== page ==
[Image Credit: Uncharted Wiki, Softpedia, YouTube, Game Informer, Significant Bits]

Featured Columnist

Grumpily ranting at this computer screen since before you were playing Minecraft. For more of my work:

Published Jun. 30th 2021
  • Daniel R. Miller
    Featured Contributor
    To me, a big part of the Remaster debate stems from how long it's been since the original game came out. Final Fantasy X/X-2 HD is fine since it's been almost 1.5-2 entire console lifespans since those games first hit store shelves. I was also ok with The Last of Us, due to the fact that Gamestop ran a 50% off Trade-In deal, and the game was legitimately great anyway, so 25 bucks for an upgrade plus the DLC, Photo Mode, etc was worth it IMO.
  • Victor Ren
    If they are leaving out all the multiplayer stuff then I hope they lower down the value to something that of $40-$45, but that probably won't happen. Sony is making this for those who never played the game, and will argue that it contain's about 30-40 hours of gameplay to sell the $60.
  • MarkL_TGG
    "There's only so many times you can replay a campaign so highly scripted and linear, with no real progression system either."

    This is really an argument that can be made for any $60 single-player only release. I do believe remasters are more for the people that didn't get to play them on the PS3. For plenty, the PS4 is their first console.
  • Elijah Beahm
    Featured Columnist
    Except the average $60 single-player only game does a hell of a lot more than Uncharted. Gears of War: Judgement had Declassified challenges. Spec Ops: The Line had multiple moral choices and a branching ending. Uncharted has absolutely none of that, and I think you're doing a disservice to other single-player games by daring to imply they are all the exact same amount of content and quality.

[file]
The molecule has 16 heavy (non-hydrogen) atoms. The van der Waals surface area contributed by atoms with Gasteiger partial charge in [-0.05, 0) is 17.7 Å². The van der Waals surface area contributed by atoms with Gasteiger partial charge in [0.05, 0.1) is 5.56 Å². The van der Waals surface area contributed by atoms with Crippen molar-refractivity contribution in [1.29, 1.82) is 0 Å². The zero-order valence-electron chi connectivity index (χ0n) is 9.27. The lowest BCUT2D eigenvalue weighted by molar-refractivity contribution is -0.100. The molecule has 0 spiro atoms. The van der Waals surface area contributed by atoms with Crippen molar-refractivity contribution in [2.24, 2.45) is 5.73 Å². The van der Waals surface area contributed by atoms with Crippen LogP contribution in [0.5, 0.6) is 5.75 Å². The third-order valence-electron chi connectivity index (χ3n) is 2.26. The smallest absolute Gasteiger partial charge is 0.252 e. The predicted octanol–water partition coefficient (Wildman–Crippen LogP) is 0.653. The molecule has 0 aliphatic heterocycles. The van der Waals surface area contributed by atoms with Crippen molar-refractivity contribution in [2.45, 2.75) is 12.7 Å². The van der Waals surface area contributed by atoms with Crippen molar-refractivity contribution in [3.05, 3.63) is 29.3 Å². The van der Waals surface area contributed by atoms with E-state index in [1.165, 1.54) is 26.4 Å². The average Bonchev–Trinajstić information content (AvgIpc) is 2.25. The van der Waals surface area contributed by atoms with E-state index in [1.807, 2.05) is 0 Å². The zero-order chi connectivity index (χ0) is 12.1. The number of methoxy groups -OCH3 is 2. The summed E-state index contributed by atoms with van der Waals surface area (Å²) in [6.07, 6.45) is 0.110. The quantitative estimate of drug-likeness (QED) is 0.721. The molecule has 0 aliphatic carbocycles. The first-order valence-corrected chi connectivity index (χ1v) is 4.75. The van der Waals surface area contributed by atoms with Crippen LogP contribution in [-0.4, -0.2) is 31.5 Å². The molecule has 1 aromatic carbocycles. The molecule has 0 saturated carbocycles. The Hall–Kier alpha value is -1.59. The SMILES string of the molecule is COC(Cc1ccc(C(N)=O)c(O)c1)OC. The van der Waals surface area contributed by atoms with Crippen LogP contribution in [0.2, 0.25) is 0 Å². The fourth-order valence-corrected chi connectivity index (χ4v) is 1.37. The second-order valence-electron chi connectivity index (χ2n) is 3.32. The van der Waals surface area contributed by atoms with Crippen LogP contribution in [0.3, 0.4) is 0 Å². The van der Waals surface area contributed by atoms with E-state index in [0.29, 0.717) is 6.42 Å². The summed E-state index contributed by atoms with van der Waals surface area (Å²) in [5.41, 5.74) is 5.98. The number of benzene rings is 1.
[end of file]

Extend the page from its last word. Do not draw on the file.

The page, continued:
And regardless of if this is for people who did not play the past games, it is still a bad deal. It's like saying that we should release Tomb Raider on iOS just because someone might not have had an original PlayStation. It might be true, but it's not the original experience, and is questionable in being brought forward as a "new" product.
  • The Soapbox Lord
    Featured Contributor
    These "remasters" are an easy, simple cash grab for huge publishers. They aren't for anyone except those who are willing to double dip usually. Most people with a PS4 had a PS3 or some other console. This isn't just to entice new people to hop on a franchise, it's to make easy money.
  • GabrielKross
    Featured Columnist
    I disagree, I like the FFX/X-2 remaster, I hated having to plug in my ps2 every time I got the itch to play them. Though I still have to do it for Xenosaga, which is frustrating. I also am one of those that liked the MCC from the start because I play halo mostly for the campaign. I used to spend entire weekends pushing through the campaign with buddies on Legendary back when I was in the military.
  • Elijah Beahm
    Featured Columnist
    See, for certain games, I don't like to play it on PlayStation 2, but others just feel best on there, so I've kept it hooked up. As for MCC... ehh, I like the campaigns most of all as well, especially the first two games, but what I've played thus far has felt a bit off center. TBH, you're better off downloading the free CMT mods for Halo: Custom Edition on PC.
  • GabrielKross
    Featured Columnist
    the only shooters I enjoy playing on PC are borderlands and Crysis. Crysis because the controller settings are bat crap crazy. Borderlands just feels right on PC even though I have it setup to run on controller.
  • Elijah Beahm
    Featured Columnist this may change that.
  • Michael Slevin
    Most of the time I think remasters are fine. They give people a chance to catch up and experience a game they missed. I do not, however, like when a remaster takes away parts of what made the original experience great. I think people will still want this since Uncharted is more of a single player series, but it is still disappointing to hear parts being taken away.
  • Elijah Beahm
    Featured Columnist
    The sheer amount of people I've seen/heard/encountered playing the multiplayer speaks to the contrary. Uncharted 3's competitive multiplayer was popular enough that Sony made a F2P version of it on PlayStation 3.